North Side resident James Conroyd Martin wanted to write for film. He fell backwards into writing successful historical novels about Poland. He wasn’t even Polish.

And self-publishing, in some ways the path of most resistance, was his unlikely point of entry.

The Irish-Norwegian Martin was studying screenwriting in L.A. in the 1970s when a friend showed him something he thought he might be interested in. It was the colorful, occasionally scandalous diary of the friend’s ancestor, a Polish countess.  Continue reading

From the archives: Take it to the Streets

Author’s note: Between July 2010 and February 2011, I wrote a series of posts for the old Underblog of the Chicago Underground Library, now the Read/Write Library. “From the CUL Stacks: Take it to the Streets” was originally published October 8, 2010.

Chicago in the mid-1980s may still have been the City of Big Shoulders, but those shoulders definitely ached. The inner city festered with poverty, gangs, and drugs. City and county government, already legendary for the amount of business they conducted under the table, took another hit when the FBI’s Operation Greylord nabbed forty-nine judicial and law enforcement personnel for fixing everything from tickets to divorces.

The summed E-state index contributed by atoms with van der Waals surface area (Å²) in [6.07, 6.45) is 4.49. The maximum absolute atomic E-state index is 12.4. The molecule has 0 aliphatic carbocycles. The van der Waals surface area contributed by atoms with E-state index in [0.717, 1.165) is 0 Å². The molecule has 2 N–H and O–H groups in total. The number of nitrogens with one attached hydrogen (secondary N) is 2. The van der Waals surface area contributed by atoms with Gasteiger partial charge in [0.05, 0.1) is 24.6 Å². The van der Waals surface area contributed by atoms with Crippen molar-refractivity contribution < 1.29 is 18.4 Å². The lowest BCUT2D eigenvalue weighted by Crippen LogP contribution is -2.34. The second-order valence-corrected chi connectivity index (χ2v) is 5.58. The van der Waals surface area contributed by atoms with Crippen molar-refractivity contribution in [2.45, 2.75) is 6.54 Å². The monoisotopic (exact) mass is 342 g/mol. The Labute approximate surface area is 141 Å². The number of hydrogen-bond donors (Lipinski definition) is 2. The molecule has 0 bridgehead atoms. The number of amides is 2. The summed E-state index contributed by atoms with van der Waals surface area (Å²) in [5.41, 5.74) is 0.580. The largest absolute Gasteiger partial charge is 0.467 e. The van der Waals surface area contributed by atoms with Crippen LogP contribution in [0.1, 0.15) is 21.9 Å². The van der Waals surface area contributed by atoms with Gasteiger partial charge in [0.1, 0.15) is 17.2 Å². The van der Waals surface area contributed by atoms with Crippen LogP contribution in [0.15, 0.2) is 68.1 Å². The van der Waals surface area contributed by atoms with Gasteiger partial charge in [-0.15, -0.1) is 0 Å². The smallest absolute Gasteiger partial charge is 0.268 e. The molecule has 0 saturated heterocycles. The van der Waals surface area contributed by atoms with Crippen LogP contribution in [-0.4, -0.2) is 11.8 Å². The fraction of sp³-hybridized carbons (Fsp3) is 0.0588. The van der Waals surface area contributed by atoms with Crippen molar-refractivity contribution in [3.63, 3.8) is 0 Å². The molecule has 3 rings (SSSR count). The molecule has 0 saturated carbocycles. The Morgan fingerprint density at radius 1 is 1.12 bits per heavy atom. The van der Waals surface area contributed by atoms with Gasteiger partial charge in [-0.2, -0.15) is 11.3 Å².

Meanwhile, when they weren’t getting indicted, elected officials in the unsettled interim between the two Daleys spent most of their time ferociously jockeying for position. They earned Chicago an unflattering sobriquet: “Beirut on the Lake.”  Continue reading

From the archives: The Case for Socialism

 Author’s note: Between July 2010 and February 2011, I wrote a series of posts for the old Underblog of the Chicago Underground Library, now the Read/Write Library“From the CUL Stacks: The Case for Socialism” was published July 28, 2010 as part of the Chicago Underground Library’s Printers’ Ball 2010 Blog-Down.

In the United States, “socialism” or “socialist” can be a dirty word. Many people would perhaps rather admit to being a parking-ticket scofflaw, or tearing the wings off butterflies.

But not Alan Maass. In his book The Case for Socialism, published in 2004 by Chicago’s very own Haymarket Books (with an afterword by the late Howard Zinn), he proudly admits his political affiliation. And he wants you to join him.  Continue reading

From the archives: Muldoon

Author’s note: Between July 2010 and February 2011, I wrote a series of posts for the old Underblog of the Chicago Underground Library, now the Read/Write Library. “From the CUL Stacks: Muldoon, more than just a Chicago ghost story,” was published July 5, 2010 as part of the Chicago Underground Library’s Printers’ Ball 2010 Blog-Down.

When Rocco Facchini was ordained a priest of the Archdiocese of Chicago in 1956, he was charged to uphold the teachings of the Catholic Church. According to those teachings, ghosts don’t exist.

But then, Facchini hadn’t lived at St. Charles Borromeo, yet.  Continue reading